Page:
People are spending hundreds of dollars to return to Disneyland, but for months you could walk right into one of its theme parks for $10. It was a unique experience I'll never forget.
  • For months, people could walk right into Disney California Adventure, paying $10 for parking.
  • Though rides were closed, guests could walk the grounds of the Disneyland Resort park.
  • Some visitors largely had the park to themselves, an experience we’ll likely never have again.
  • Visit Insider’s homepage for more stories.

This story is part of our inside look at how Disney has dealt with COVID-19. Read the other stories in the series here.

Disneyland has officially reopened – to California residents only.

If you were among the lucky few to nab tickets for opening day before they sold out within hours, unless you had previously unused tickets, you paid at least $104 for a one-day adult ticket to be surrounded by a number of other excited Disney fans.

But for a little over three months up until last March, visitors were able to walk right into Downtown Disney, the area’s adjacent shopping and retail district, and a sizable portion of one of Disneyland Resort’s two theme parks, Disney California Adventure (DCA), without a ticket and, often, without a crowd. On weekdays, it looked largely uninhabited.

You merely had to pay $10 to park, and, once through security, you could wander through a side gate to walk the grounds.

If you lived in the area, took local transportation, or were dropped off, you could walk into DCA free.

If you’re a Disney parks veteran, this is a sight you never see.

During a time when I was largely alone on the West Coast due to the coronavirus pandemic and a strict state shutdown, I originally visited Disneyland to make sure it felt safe – once last November and again at the end of February of this year.

While no attractions were open at the time due to California guidelines, for those who missed the thrill of waking up early to beat the rush to Disneyland, which was closed from March 14, 2020, DCA’s partial reopening meant fans like me could freely roam around part of the park for the first time in over eight months. Stores and restaurants had also reopened that had been closed since March.

I didn’t expect to feel so at home.

As families and fans now begin to descend upon Anaheim, California, for Disneyland’s reopening, the short-lived $10 Disney days are over. It was a unique Disney experience quite unlike any other that will likely never be replicated.

On a weekday morning, you could have Disney California Adventure largely to yourself

The last time I set foot in DCA was on March 6, 2020. I was part of a small group of press invited to the park to preview its newest themed land, Avengers Campus, originally set to open last July.

It would be eight months before I stepped back inside the park.

A bunch of fans turned out November 19, 2020, and waited in both physical and virtual queues to enter. I thought it may be a madhouse and I was prepared to leave if it ever felt that way.

On that day, as I got closer to the main gate, I was filled with a nervous excitement, the way you feel when you’re about to ride a new attraction for the very first time.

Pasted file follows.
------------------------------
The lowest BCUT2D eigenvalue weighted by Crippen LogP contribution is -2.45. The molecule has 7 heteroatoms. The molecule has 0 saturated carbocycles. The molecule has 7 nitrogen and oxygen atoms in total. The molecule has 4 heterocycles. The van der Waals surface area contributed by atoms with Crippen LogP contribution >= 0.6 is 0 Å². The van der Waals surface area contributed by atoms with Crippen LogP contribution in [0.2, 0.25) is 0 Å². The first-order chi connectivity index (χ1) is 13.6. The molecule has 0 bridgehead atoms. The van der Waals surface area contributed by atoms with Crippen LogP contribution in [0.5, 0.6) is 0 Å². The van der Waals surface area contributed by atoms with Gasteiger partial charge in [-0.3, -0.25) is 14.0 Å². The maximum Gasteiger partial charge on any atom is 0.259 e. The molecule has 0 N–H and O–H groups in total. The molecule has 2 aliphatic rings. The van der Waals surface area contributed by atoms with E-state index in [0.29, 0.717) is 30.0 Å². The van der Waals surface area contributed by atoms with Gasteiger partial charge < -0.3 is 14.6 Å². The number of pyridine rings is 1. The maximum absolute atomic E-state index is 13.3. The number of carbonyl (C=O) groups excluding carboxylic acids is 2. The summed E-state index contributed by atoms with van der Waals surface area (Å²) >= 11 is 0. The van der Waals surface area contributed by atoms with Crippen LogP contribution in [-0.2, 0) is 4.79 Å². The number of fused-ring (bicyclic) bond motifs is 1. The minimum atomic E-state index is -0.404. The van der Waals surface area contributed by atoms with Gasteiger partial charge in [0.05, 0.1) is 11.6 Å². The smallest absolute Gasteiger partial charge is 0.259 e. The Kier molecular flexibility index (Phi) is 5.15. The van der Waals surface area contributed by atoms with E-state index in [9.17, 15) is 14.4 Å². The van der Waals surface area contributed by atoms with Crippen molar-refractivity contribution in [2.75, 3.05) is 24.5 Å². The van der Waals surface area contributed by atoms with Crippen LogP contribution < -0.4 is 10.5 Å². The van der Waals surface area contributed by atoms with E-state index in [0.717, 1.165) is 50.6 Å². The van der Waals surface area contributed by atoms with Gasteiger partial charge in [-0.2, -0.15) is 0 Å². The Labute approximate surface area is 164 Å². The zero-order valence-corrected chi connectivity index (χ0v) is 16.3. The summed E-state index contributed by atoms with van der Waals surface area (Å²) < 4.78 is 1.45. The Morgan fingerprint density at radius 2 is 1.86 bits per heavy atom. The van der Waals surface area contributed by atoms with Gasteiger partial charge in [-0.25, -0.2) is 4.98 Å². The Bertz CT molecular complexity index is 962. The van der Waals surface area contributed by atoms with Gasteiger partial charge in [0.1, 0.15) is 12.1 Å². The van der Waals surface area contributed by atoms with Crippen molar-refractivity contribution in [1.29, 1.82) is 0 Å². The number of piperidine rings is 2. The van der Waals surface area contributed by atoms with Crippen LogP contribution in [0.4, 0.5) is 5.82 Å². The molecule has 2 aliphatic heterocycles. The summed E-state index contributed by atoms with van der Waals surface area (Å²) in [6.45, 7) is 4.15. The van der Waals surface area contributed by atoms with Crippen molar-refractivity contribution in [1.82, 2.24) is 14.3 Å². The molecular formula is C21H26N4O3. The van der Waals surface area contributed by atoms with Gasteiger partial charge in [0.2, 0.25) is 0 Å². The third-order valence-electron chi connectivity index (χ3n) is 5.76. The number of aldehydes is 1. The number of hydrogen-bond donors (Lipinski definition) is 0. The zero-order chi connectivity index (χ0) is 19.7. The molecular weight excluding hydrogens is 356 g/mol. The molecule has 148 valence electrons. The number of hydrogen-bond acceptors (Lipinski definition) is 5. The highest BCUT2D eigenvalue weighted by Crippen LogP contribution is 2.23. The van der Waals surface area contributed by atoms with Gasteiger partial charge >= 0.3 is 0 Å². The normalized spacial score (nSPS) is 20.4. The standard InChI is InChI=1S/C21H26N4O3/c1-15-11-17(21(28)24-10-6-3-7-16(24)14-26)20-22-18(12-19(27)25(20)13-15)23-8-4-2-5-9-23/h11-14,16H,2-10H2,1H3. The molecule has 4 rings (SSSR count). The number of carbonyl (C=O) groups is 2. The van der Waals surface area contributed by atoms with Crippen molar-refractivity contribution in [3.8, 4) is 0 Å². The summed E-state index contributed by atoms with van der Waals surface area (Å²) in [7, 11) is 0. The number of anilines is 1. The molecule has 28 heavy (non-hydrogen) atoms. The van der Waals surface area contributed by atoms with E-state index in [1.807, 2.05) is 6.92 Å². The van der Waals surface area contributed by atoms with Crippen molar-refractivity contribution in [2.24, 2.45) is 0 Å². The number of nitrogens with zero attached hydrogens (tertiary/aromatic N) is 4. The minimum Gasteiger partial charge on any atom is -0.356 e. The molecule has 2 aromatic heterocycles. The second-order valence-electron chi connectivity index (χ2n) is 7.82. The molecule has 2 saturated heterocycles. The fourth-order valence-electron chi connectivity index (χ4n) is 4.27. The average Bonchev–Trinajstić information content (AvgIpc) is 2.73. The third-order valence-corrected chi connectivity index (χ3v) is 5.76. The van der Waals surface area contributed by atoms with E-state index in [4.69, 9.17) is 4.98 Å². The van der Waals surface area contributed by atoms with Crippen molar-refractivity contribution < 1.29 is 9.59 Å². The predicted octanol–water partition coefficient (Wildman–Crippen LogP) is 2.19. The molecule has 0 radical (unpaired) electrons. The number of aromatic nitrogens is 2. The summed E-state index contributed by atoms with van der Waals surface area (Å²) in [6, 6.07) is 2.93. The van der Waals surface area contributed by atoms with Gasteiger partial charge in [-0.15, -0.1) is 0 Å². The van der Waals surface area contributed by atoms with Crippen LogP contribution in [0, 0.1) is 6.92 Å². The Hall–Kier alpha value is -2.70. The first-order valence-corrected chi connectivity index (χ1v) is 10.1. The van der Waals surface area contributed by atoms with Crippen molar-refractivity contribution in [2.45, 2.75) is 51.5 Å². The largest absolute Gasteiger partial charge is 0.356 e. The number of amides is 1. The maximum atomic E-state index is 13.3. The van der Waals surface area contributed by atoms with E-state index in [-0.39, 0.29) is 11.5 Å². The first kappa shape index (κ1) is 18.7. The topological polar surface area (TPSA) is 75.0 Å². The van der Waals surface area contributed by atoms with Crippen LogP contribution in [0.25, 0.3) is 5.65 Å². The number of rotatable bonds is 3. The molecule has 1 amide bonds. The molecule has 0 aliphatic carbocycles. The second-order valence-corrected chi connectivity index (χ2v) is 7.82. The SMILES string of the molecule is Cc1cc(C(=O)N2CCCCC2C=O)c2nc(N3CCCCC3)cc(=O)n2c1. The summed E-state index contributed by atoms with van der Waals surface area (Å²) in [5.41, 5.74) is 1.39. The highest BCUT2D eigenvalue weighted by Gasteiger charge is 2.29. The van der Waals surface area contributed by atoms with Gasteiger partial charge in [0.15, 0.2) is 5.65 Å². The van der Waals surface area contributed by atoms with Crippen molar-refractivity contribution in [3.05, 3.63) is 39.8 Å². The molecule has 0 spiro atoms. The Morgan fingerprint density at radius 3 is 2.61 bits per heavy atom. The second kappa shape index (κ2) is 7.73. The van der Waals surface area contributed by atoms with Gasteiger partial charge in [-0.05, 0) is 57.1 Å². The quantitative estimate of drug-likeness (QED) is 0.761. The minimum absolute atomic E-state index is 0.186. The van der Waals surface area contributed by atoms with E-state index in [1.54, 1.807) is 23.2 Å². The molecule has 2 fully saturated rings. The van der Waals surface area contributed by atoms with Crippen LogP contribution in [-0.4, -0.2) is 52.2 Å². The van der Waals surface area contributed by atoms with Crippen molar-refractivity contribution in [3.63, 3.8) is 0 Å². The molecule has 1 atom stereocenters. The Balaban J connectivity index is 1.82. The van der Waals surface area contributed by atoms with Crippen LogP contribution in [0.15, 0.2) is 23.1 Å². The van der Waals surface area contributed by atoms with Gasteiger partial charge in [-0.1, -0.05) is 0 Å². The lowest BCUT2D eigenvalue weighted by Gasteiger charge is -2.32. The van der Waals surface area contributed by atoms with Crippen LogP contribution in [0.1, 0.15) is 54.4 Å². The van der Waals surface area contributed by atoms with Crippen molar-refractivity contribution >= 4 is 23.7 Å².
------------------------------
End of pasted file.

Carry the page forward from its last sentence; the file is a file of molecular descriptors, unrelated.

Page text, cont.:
After about two hours, it was my turn to enter.

Though there were others walking around, I was surprised to find that it never felt too crowded.

I went inside DCA’s main store, Elias & Company, to see if it was packed and was shocked to find that it felt like I had my own VIP shopping experience. (You can read more about that here.)

That’s a bizarre feeling if you’re a frequent Disney parks goer.

Before the pandemic and before Disney limited how many guests could enter a store at once, it was tough to walk through without bumping into someone.

The strangest sight was that the attraction queue for Soarin’ was transformed into an outside dining area for a restaurant next door. I had to sit down and eat. When are you ever going to be able to eat inside a ride queue ever again?

Extra seating and standing tables were abundant throughout DCA, but remaining sanitary seemed to be a priority. I noticed employees were always monitoring and ready to clean the tables when guests walked away.

When I returned for a second time – on a February weekday at 10 a.m. – the park was even emptier. I could walk right in and do whatever I wanted without a wait.

It was surreal.

And, at times, a little strange.

This “WandaVision” photo opp only existed for a short time. It’s no longer in the park.

Having the park largely to oneself? It’s the sort of experience every major Disney fan would love at any other time.

The ‘happiest place on earth’ was a small comfort to me while navigating the pandemic solo

It was bittersweet to have this VIP experience without my family. We grew up going to Disney World and Six Flags often. Theme parks are still one of the few places – outside of a movie theater – that feel like home to me.

If you’re wondering why I’d go to a theme park during the pandemic alone, that’s a fair question.

Although I’m really close with my family, who’s on the East Coast, when a statewide “stay at home” order was announced in California in March 2020, I knew I wouldn’t be comfortable driving back across the country any time soon, and certainly not by myself. I decided to stay 3,000 miles away.

As strange as it may sound, walking through the park by myself still made me feel close to my family.

And even though attractions were closed, there was something oddly calming and comforting about being in a familiar setting that holds so many treasured memories.

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